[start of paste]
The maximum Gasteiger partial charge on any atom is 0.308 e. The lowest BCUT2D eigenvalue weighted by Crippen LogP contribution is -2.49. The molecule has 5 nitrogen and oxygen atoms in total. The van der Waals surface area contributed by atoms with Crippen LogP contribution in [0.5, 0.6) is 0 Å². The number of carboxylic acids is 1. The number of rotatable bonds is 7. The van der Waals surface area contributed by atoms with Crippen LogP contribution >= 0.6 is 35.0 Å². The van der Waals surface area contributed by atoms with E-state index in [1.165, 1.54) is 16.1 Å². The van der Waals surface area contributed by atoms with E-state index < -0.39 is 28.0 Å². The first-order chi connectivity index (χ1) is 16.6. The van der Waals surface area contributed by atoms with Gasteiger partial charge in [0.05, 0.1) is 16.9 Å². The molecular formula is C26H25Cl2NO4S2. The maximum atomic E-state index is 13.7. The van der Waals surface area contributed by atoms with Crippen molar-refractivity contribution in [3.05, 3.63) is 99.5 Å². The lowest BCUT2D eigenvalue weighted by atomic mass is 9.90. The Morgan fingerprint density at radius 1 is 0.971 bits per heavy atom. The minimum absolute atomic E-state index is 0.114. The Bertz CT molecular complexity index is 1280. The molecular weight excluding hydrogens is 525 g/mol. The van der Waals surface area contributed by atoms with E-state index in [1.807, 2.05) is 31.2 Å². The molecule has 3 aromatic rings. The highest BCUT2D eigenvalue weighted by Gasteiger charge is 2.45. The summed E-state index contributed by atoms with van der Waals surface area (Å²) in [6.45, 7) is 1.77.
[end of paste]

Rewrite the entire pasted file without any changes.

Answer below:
The maximum Gasteiger partial charge on any atom is 0.308 e. The lowest BCUT2D eigenvalue weighted by Crippen LogP contribution is -2.49. The molecule has 5 nitrogen and oxygen atoms in total. The van der Waals surface area contributed by atoms with Crippen LogP contribution in [0.5, 0.6) is 0 Å². The number of carboxylic acids is 1. The number of rotatable bonds is 7. The van der Waals surface area contributed by atoms with Crippen LogP contribution >= 0.6 is 35.0 Å². The van der Waals surface area contributed by atoms with E-state index in [1.165, 1.54) is 16.1 Å². The van der Waals surface area contributed by atoms with E-state index < -0.39 is 28.0 Å². The first-order chi connectivity index (χ1) is 16.6. The van der Waals surface area contributed by atoms with Gasteiger partial charge in [0.05, 0.1) is 16.9 Å². The molecular formula is C26H25Cl2NO4S2. The maximum atomic E-state index is 13.7. The van der Waals surface area contributed by atoms with Crippen molar-refractivity contribution in [3.05, 3.63) is 99.5 Å². The lowest BCUT2D eigenvalue weighted by atomic mass is 9.90. The Morgan fingerprint density at radius 1 is 0.971 bits per heavy atom. The minimum absolute atomic E-state index is 0.114. The Bertz CT molecular complexity index is 1280. The molecular weight excluding hydrogens is 525 g/mol. The van der Waals surface area contributed by atoms with E-state index in [1.807, 2.05) is 31.2 Å². The molecule has 3 aromatic rings. The highest BCUT2D eigenvalue weighted by Gasteiger charge is 2.45. The summed E-state index contributed by atoms with van der Waals surface area (Å²) in [6.45, 7) is 1.77.